Head Injuries Secondary to Falls in the Elderly

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November 19, 2012
Edward Smith

The elderly are prone to falls. They can be cognitively impaired and do not have the reflexes to catch themselves in such a way as to protect the brain from injury. There are both minor and major head traumas an elderly person can get following a fall. There has been a study of those who are 70 years of age or older and their propensity to fall. A total of 588 people were studied.

Mild injuries to the brain in the elderly can affect brain function indefinitely. In fact, in the elderly, having a head injury puts one at the same level as one with Alzheimer’s dementia. In the study, the participants received a Mini Mental Status Exam or sMMSE along with other clinical variables of health and wellness. Any fall was recorded over a 2 1/2 year period of time. sMMSE testing was done after each fall. The chances of a fall causing a cognitive decline were examined and the elderly person was studied for an additional 21/2 year period of time.

The results of the study indicated that the occurrence of minor head traumas was not related to a decrease in sMMSE scores. Major head traumas, however, were associated with a decline in sMMSE scoring following the injury. The risk of decline in cognition increased linearly when higher cutoff points were used to measure changes in score. If the score was one, two or three points different from the pre-fall score, the high risk for falls remained high after the initial fall, leading to a risk for Alzheimer’s dementia.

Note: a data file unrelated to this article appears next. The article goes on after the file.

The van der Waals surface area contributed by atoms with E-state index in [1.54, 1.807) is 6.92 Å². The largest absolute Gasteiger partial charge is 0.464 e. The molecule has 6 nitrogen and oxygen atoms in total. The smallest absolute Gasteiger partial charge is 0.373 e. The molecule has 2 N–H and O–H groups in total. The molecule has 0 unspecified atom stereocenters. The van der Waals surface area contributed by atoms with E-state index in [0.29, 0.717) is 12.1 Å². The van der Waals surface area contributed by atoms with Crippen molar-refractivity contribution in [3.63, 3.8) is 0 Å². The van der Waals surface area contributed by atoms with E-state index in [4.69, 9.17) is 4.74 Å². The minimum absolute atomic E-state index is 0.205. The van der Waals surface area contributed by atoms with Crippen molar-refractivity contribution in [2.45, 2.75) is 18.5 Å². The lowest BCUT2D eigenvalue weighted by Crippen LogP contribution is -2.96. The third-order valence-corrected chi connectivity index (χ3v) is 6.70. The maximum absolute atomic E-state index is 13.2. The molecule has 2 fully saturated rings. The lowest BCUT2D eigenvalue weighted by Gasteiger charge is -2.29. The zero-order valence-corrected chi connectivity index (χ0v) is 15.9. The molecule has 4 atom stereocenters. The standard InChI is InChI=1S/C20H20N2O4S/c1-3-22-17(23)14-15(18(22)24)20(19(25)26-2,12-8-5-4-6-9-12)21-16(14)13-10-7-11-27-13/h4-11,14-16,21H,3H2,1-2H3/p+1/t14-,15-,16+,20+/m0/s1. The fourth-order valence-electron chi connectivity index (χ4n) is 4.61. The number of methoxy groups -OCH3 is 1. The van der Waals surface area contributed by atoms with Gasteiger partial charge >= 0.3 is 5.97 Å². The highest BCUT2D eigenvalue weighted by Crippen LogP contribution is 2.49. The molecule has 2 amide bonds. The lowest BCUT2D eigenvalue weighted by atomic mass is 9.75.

During the second period of observation, the risk of falls were high, especially if psychotropic drug use (2 fold risk), the age was high (3.85 times higher risk), the use of anti-hypertensive drugs (1.8 fold risk) or if the sMMSE score declined by 5 points or more (2.41 times higher risk).

The summary proposed by the researchers was that the risk of major head injury increases the risk of further cognitive decline and risk of Alzheimer’s dementia. It is crucial for families to understand that the prevention of falls is important to the overall health of the elderly. It means pulling up rugs that the elderly might trip on and removing furniture that can get in the way of trips and falls.

The elderly person needs to be aware of the fact that just giving an elderly person a walker or cane does not mean they can use it right off. They need to be trained in their proper use by a qualified physical therapist. That way they can be skilled in getting around their house with these assistive devices.

It also means that special care and attention must be given to those who have to take psychotropic medication or anti hypertensive medications. They need close follow up of their blood pressure – including orthostatic blood pressures. These measurements can assure that the blood pressure is not going down too fast as the patient stands up.

If all measurements are assessed and the patient still falls, the fall should be treated in the emergency room and hospital so that the patient does not get progression of the injury nor too much brain swelling associated with the fall.